There are several reasons why Meyer blew me away both as a writer and especially as a debut. She took a complex and truly odd sounding premise and turned it into a fast paced story I was fully invested in and never had a moment where I had to pause to suspend my disbelief. Which is saying something in a futuristic retelling of a fairy tale involving crazy people from the moon who are going to invade earth and destroy us.
Did I mention Cinderella is a Cyborg? Well she is.
Meyer has written the best fairytale re-telling I've ever read, and there are a fair few out there as competition (and her follow ups Scarlet and Cress have been equally solid). She has both deviated greatly, making the story her own, while still encapsulating all the details of Cinderella that make the story a classic. It is both unquestionably her own as well as being 100% Cinderella. No easy task.
As if that wasn't impressive enough, she's populated the world with characters her readers will forever be attached to, a great sense of humour which keeps the story from getting too dark and a sweeping story arc that is primed to give us all more of what we love best about Cinder. Obviously now I've read two more of her books so I can cheat and say that she's more than fulfilled her promise as a debut, but it was clear to me, even after only reading Cinder, that this was someone who was going to be breaking readers hearts for many years to come.
This was an immensely difficult category this year and I was desperately torn between Elizabeth Wein (Rose Under Fire), Brenna Yovanoff (Paper Valentine) and Victoria Schwab (The Archived) all of which were superb books from writers I love, full of everything that makes a book top-notched. Each one was swimming with evocative atmosphere, stunning characters and stories that were so totally engrossing it was hard to not stop everything until you finished them.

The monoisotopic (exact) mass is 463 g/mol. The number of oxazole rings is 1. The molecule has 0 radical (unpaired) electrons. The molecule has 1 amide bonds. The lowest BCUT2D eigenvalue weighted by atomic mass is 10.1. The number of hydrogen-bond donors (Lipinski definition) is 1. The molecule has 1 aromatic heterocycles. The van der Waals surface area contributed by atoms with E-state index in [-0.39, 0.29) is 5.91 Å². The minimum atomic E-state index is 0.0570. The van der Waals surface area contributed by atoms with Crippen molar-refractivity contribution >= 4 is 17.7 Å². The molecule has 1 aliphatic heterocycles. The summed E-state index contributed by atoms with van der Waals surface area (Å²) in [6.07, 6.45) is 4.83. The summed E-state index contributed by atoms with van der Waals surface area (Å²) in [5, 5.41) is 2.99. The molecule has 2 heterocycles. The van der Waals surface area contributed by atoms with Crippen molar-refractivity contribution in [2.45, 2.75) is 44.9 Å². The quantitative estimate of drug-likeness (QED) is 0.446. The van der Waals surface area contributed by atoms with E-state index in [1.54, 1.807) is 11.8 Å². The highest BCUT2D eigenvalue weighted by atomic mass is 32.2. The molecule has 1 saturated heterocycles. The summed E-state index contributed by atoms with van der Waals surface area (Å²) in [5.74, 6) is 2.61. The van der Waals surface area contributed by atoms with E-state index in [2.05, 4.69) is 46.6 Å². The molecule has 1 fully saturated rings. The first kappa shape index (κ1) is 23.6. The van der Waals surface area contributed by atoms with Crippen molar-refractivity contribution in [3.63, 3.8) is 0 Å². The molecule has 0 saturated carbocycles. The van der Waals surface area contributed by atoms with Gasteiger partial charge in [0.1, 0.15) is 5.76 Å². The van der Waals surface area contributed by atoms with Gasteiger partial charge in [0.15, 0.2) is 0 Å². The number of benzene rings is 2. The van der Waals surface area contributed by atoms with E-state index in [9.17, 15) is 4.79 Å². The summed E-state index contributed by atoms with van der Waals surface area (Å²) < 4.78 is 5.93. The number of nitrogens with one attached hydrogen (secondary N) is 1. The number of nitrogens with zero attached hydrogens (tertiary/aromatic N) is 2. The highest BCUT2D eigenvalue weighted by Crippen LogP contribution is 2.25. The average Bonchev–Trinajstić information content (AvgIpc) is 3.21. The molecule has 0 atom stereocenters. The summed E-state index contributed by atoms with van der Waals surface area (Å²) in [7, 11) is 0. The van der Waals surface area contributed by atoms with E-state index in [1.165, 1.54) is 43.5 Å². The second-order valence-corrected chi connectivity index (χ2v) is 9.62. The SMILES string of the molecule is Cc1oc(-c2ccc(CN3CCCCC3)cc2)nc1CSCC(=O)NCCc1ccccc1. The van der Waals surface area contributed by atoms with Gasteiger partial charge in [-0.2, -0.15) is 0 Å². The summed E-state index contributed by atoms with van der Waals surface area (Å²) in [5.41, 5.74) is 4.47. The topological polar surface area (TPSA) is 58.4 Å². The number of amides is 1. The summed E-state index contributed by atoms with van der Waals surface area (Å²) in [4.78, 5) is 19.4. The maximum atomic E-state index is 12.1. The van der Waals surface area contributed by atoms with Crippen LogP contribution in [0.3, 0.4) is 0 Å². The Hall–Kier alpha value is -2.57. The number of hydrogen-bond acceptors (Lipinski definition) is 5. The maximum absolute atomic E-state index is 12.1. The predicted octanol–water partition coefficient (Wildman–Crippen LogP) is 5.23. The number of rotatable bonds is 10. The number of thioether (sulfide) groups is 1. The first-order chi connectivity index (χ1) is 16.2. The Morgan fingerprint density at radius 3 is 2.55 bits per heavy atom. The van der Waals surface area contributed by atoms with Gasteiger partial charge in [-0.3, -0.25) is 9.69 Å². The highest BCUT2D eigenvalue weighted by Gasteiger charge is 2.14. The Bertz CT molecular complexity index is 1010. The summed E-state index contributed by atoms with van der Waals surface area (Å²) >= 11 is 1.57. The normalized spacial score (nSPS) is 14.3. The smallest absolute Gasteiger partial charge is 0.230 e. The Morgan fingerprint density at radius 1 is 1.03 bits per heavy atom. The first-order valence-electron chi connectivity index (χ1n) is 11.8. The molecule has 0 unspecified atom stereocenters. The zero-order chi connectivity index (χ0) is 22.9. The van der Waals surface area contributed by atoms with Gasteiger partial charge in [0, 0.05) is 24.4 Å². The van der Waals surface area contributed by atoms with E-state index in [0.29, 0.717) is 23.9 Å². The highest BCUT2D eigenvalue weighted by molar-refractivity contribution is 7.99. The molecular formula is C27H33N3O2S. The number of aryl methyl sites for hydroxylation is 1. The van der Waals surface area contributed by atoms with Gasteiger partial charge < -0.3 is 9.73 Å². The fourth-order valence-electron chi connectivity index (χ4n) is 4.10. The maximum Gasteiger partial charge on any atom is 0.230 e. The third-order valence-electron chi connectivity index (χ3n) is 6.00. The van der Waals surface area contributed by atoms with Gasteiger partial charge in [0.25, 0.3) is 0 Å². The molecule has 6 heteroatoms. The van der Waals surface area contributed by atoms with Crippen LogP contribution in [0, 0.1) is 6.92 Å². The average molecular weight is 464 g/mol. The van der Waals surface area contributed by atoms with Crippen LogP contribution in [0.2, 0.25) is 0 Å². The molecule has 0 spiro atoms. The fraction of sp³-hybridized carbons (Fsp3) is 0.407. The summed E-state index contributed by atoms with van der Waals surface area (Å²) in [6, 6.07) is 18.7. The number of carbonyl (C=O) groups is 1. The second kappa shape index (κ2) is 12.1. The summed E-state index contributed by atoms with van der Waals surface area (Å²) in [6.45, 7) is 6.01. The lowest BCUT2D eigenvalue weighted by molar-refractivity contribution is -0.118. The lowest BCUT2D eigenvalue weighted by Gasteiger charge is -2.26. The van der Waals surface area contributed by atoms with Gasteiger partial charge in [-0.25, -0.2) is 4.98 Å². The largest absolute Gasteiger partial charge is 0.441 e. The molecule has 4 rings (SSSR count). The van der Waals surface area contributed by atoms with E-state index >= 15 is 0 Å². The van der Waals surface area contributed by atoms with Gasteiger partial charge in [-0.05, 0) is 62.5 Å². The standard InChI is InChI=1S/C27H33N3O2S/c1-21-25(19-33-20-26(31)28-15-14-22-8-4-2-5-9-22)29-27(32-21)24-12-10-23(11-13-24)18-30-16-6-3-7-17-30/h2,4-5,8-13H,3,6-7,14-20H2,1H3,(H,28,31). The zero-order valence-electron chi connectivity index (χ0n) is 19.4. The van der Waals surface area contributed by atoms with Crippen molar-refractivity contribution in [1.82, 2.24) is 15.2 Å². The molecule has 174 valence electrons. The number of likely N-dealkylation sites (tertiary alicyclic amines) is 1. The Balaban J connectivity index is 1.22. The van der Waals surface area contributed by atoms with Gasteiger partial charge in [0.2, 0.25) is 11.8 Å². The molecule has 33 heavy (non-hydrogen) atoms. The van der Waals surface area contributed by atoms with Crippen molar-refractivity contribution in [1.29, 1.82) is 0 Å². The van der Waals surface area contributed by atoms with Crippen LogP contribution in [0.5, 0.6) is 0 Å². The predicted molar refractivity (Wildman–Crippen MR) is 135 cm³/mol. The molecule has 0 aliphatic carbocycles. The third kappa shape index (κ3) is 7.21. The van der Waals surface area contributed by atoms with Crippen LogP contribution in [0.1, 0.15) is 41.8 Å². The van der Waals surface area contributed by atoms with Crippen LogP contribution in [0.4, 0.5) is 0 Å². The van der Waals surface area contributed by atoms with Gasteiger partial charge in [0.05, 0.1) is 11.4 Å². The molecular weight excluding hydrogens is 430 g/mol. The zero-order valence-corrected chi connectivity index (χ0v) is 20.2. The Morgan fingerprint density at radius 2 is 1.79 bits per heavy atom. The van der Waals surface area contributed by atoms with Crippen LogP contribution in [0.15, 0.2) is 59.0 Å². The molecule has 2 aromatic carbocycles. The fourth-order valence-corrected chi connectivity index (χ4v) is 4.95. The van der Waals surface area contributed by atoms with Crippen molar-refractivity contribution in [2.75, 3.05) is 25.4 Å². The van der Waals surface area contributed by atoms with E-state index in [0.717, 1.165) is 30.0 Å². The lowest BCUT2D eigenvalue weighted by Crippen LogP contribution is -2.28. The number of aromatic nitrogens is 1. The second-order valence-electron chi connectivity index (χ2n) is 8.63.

In the end, I picked my winner based on the singular concept her story was based on, which is both so incredibly imaginative and unique, and now that I've read it, I can't imagine how it doesn't exist.
The Archived, by Victoria Schwab
It is an exceptional thing to be swept into another world so successfully that when you're done you question how you couldn't have known about it before. From the first dusty moment in the the Coronado, to the cold dark Narrows and beyond to the warm, quiet and oddly welcoming Archive there wasn't a location in this book that didn't feel real and fully formed while reading it. What's more, what happened in these places, what Mac and Wes are part of, never caused me one moment of question or disbelief. For the first time ever, I can safely say this is a world I wish I could step into beyond the pages of the books.
More than that I loved Schwabs characters, their relationships and all the rough spots that come between them. There was no relying on the absentee parent trope or the angsty teen device so that she could spend as much time in the fantasy aspect of her world without bothering to flesh out the real life bits. No tripping over boys or being sunk by love stories either, no Schwab took on a story of substance and did it full justice without any of the common short cuts. For which she'll be rewarded with my undying love for this series. A series which is still struggling in the market place, which is quite possibly the saddest thing I've heard all year. So I say to you, dear reader, go forth and buy this book ASAP (since, presumably, you are one of the many who haven't yet), it will be a purchase I guarantee you won't regret. I mean- Best Returning Writer- Come on!